Hypnotic Brass Ensemble – Fly: The Customs Prelude (2013)

Hypnotic Brass Ensemble - Fly: The Customs Prelude (2013)
Artist: Hypnotic Brass Ensemble
Album: Fly: The Customs Prelude
Genre: Jazz-Funk, Brass Band
Origin: USA
Released: 2013
Quality: mp3, 320 kbps
Planet of the Aeps
Rebel Rousin
Fly (Featuring Aquilla Sadallah)
Baggage Claim
City Livin
Exchange Rate
Favella Funk
Saikou Shibuya Nights
All In
Hornets Nest
All in (Instrumental Version)
Navigator (Instrumental Version)
Saikou Shibuya Nights (Instrumental Version)
Fly (Instrumental Version)


It’s pretty easy to fall under the spell of the Hypnotic Brass Ensemble – a big, bold, shiny, slick brass band that plays jazz, funk and New Orleans-styled groove tunes with a hip-hop feel. There’s a lot to like – including the back-story, eight brothers, all sons of a Sun Ra sideman, their childhood friend playing drums in support of the eight horns.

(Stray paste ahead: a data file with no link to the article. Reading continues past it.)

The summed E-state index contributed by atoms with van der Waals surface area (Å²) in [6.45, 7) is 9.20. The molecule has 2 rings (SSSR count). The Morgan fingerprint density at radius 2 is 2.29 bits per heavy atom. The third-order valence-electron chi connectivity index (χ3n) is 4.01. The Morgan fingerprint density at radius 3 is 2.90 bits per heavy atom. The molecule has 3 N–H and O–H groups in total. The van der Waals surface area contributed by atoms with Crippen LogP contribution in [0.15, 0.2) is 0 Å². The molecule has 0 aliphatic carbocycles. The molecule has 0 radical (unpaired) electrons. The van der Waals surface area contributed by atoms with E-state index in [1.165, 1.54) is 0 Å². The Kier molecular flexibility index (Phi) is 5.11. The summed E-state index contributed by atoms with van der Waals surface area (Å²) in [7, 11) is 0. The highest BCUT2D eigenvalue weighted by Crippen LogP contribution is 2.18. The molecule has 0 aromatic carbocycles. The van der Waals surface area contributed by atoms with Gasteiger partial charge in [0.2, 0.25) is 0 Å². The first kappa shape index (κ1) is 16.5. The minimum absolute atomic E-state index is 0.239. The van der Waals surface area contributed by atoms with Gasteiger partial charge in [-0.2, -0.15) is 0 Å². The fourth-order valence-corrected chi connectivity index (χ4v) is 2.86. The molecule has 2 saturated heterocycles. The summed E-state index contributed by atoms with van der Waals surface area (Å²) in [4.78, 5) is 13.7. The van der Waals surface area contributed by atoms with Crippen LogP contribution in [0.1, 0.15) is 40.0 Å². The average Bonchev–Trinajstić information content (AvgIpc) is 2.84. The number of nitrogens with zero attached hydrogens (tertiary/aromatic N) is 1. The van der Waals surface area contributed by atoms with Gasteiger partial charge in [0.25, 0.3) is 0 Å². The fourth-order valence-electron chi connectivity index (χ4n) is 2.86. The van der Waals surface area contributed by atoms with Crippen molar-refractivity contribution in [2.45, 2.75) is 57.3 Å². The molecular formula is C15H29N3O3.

I loved them – right up until I heard them live. They sounded great, don’t get me wrong, but it just started to feel a lot like a gimmick, when you pile it all up like that, it’s fast and furious and frequently exciting but it appeals to an audience that’s excited – largely – by the gimmick.

So I was happy to return to them for Fly: The Customs Prelude, just when I thought I’d heard everything the band can do – and, it must be said, do well – we hear a whole lot of new things. The title track features a neat rap/lead vocal from Aquilla Sadallah and feels like something from one of the more recent albums by The Roots.

Baggage Claim has this hufty, almost stuffy hip-hop groove in place before the horns waft in. There’s such a lovely cruise to it when melody and rhythm come together.

City Livin brings a bigger blast of funk, building on the first few tracks and then we get more soul, more hip-hop and some neat additions to the band’s sound via more notable Latin flavours, some jazz guitar on Exchange Rate, the fiesta vibe of Favella Funk.

Their own brand new Funky Drummer bag on All In, the marching parade bedlam of Hornets hypnotic brassNest and a few kick-ass instrumental versions to close out the album; prime backbeats for bedroom remixers and budding MCs I should think.

Just when I thought I’d heard it all from this band – and every type of thing they could offer – they return with an album that’s so easy to like it would be silly not to.
by Simon Sweetman